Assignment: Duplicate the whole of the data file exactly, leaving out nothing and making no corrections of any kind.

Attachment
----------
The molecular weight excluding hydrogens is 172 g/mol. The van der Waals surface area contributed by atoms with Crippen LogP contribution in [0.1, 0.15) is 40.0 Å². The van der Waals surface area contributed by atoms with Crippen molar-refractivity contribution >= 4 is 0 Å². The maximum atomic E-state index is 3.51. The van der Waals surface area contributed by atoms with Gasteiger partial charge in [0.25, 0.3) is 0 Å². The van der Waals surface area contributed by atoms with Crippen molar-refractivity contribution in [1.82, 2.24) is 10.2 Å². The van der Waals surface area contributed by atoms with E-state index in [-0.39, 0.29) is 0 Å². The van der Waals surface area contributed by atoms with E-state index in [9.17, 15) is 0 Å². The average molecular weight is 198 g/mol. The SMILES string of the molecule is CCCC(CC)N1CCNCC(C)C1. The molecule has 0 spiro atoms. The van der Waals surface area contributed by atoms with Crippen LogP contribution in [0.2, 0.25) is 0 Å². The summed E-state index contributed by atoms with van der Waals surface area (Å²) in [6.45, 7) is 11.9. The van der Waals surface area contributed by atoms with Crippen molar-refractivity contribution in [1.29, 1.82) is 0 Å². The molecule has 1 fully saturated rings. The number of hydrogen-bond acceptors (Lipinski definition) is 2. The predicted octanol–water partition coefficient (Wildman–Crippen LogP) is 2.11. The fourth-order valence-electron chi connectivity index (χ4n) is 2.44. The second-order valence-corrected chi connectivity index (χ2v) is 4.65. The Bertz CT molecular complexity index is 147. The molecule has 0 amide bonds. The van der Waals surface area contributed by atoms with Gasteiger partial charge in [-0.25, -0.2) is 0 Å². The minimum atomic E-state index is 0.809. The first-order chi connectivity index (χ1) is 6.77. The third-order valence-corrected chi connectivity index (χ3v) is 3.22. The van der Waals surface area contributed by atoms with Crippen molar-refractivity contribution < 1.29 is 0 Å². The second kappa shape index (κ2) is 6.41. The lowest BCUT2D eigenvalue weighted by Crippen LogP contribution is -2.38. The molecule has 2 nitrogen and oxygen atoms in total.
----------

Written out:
The molecular weight excluding hydrogens is 172 g/mol. The van der Waals surface area contributed by atoms with Crippen LogP contribution in [0.1, 0.15) is 40.0 Å². The van der Waals surface area contributed by atoms with Crippen molar-refractivity contribution >= 4 is 0 Å². The maximum atomic E-state index is 3.51. The van der Waals surface area contributed by atoms with Gasteiger partial charge in [0.25, 0.3) is 0 Å². The van der Waals surface area contributed by atoms with Crippen molar-refractivity contribution in [1.82, 2.24) is 10.2 Å². The van der Waals surface area contributed by atoms with E-state index in [-0.39, 0.29) is 0 Å². The van der Waals surface area contributed by atoms with E-state index in [9.17, 15) is 0 Å². The average molecular weight is 198 g/mol. The SMILES string of the molecule is CCCC(CC)N1CCNCC(C)C1. The molecule has 0 spiro atoms. The van der Waals surface area contributed by atoms with Crippen LogP contribution in [0.2, 0.25) is 0 Å². The summed E-state index contributed by atoms with van der Waals surface area (Å²) in [6.45, 7) is 11.9. The van der Waals surface area contributed by atoms with Crippen molar-refractivity contribution in [1.29, 1.82) is 0 Å². The molecule has 1 fully saturated rings. The number of hydrogen-bond acceptors (Lipinski definition) is 2. The predicted octanol–water partition coefficient (Wildman–Crippen LogP) is 2.11. The fourth-order valence-electron chi connectivity index (χ4n) is 2.44. The second-order valence-corrected chi connectivity index (χ2v) is 4.65. The Bertz CT molecular complexity index is 147. The molecule has 0 amide bonds. The van der Waals surface area contributed by atoms with Gasteiger partial charge in [-0.25, -0.2) is 0 Å². The minimum atomic E-state index is 0.809. The first-order chi connectivity index (χ1) is 6.77. The third-order valence-corrected chi connectivity index (χ3v) is 3.22. The van der Waals surface area contributed by atoms with Crippen molar-refractivity contribution < 1.29 is 0 Å². The second kappa shape index (κ2) is 6.41. The lowest BCUT2D eigenvalue weighted by Crippen LogP contribution is -2.38. The molecule has 2 nitrogen and oxygen atoms in total.